My chosen Sonata movement has a very simple opening followed by an answering phrase (0:22) in a higher register. Then suddenly, the piece turns very dark and dramatic (0:34), almost like the ending of his opera 'Don Giovanni'. After that, the mood changes again to a lighter almost, dreamy passage before some unusual syncopation (1:27). The interesting thing about Mozart is that in even in a short piece, we can hear such a variety of different moods, from excitement to loneliness to triumph at the very end. See if you can listen out for them.

I learnt Tan Dun's piece especially for this battle because I knew I had to include something Chinese! Tan Dun came from one of the poorest parts of China. His story is absolutely amazing and I could spend ages describing it. He auditioned for the Beijing Conservatory with a violin with only one string left (because he couldn't afford to buy new strings). He can play numerous instruments, especially Chinese traditional ones. This piece is one of the first he ever wrote. Tan Dun said "I was immersed in studying Western classical music but I was also homesick. Therefore, I wrote my first piano work as a diary of longing". I hope you enjoy this piece.


R3- Romantic

Paganini-Liszt, La Campanella

Follow the music, if you can :)

Known as one of the most difficult pieces ever written for piano (in terms of virtuosity), I present to you the legendary La Campanella (literally 'the little bell'). This piece was written by Liszt, the Michael Jackson of his time. It is based on the tune from violinist Paganini's third movement of his b minor violin concerto. Many people think that you need big hands to play this piece (because of the crazy leaps and octaves) but that is definitely not true considering as I'm living proof (I can barely reach a ninth). This piece is an absolute joy to perform (but a pain to practise!) and I would definitely recommend this to any pianist. The melody is one that will stick in your head for a long time. Admittedly, not my best performance of this piece (I may have slipped once or twice), but I was having so much fun when recording it, I thought it would be a shame to re-do it without the same freshness :)

Also, I'm not sure if anyone noticed but yes I did change a different piano to record this piece. The reason is, believe it or not, on my piano, the D-sharp string snapped while I was practicing this piece a few weeks ago. It was replaced of course but we all know that new strings go out of tune so easily (for any instrument). Plus, seeing as half this piece is made up of that high D-sharp, I wasn't going to commit a musical crime and let everyone endure that awfulness :/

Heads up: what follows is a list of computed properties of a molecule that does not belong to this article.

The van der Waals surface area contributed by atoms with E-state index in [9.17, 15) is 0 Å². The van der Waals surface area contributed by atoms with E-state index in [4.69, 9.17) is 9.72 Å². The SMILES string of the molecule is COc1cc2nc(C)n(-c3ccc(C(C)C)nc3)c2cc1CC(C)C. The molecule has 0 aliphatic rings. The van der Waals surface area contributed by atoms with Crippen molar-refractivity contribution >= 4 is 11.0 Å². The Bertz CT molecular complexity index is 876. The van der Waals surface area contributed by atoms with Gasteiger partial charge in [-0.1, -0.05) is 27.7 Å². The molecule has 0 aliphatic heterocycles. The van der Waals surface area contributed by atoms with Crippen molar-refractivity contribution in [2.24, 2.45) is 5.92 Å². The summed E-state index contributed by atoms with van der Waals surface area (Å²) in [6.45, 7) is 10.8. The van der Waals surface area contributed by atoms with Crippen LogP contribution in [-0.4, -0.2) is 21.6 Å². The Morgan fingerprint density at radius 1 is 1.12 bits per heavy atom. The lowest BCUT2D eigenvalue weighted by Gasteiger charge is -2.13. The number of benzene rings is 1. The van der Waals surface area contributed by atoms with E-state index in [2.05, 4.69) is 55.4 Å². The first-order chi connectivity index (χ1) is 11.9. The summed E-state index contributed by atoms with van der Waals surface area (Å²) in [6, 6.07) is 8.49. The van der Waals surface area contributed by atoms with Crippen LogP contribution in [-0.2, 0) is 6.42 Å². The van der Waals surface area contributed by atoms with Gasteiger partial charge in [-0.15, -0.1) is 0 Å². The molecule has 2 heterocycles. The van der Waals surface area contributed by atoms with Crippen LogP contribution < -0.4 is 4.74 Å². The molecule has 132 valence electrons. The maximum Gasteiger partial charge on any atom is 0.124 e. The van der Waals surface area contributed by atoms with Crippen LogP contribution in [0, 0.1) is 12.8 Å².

R4- Other

Debussy, Reflets dans l'Eau
Shostakovich, Prelude op.34 no.5

You may be familiar with Debussy's Clair de Lune and now, I introduce another equally beautiful piece by this amazing French composer. 'Reflects dans l'Eau' (literally Relections in the Water) begins with these amazing chords in the right hand accompanying a subtle three note melody in the left hand. To me, this feels almost like sunrise. In 0:37, we are introduced to a new harmony with little raindrops in the right hand. 0:52 is what Tiberghien considers as the "most beautiful harmony of the piece". Then we hear ripples in 1:15 followed by a cadenza like passage expanding on the rippling idea until only the right hand plays on its own. The music breaks into three staves where the left hand plays a melody made up of whole tones. This (1:39) reminds me of a graceful swan gliding across the lake. The right hand shays the same until we have our first 'forte' (loud) in the piece based on a sad four chord/note melody which is repeated a few times (1:56). The opening theme is heard again except this time, the chords in the right hand are broken rather than in blocks. After, we hear a dark syncopated melody (2:44) played low in the left hand as if suggesting a mysterious cave. The music slowly grows towards the climax. 3:05 is like the glissando of a harp. At 3:13 we reach the climax of the piece which is like cascades and waterfalls. Gradually, it calms down until the end where the three octave spreads (4:49) are like the reflection of the moonlight shimmering on the lake. The very last notes fade into nothingness until we can all breathe again.

Shostakovich wrote 24 preludes in this work (op.34), managing to write almost one prelude a day. The one I'm playing is bright and full of character, beginning on a scale of D major, followed by chromaticism and then the rest is completely atonal. Why did I choose this prelude you may ask? Well, let's just say that I wanted to 'end on a high note' :D! No more needs to be said.


Thank you for reading and listening! Vote Pro :)

If anybody ever has any questions about piano, choosing repertoire or Classical Music in general, please feel free to PM me.


I sincerely thank my opponent for instigating the debate. Firstly, I would like to apologise to my opponent, the judges and other readers who have been affected by the multiple delays in starting the debate, as my progress had been impeded by pianistic and real-life factors alike. Secondly, I would like to extend my thanks again to my opponent, who has provided me with valuable advice about the piano during the course of this debate, in particular on my R3 piece. Thank you, missmozart - you are truly great.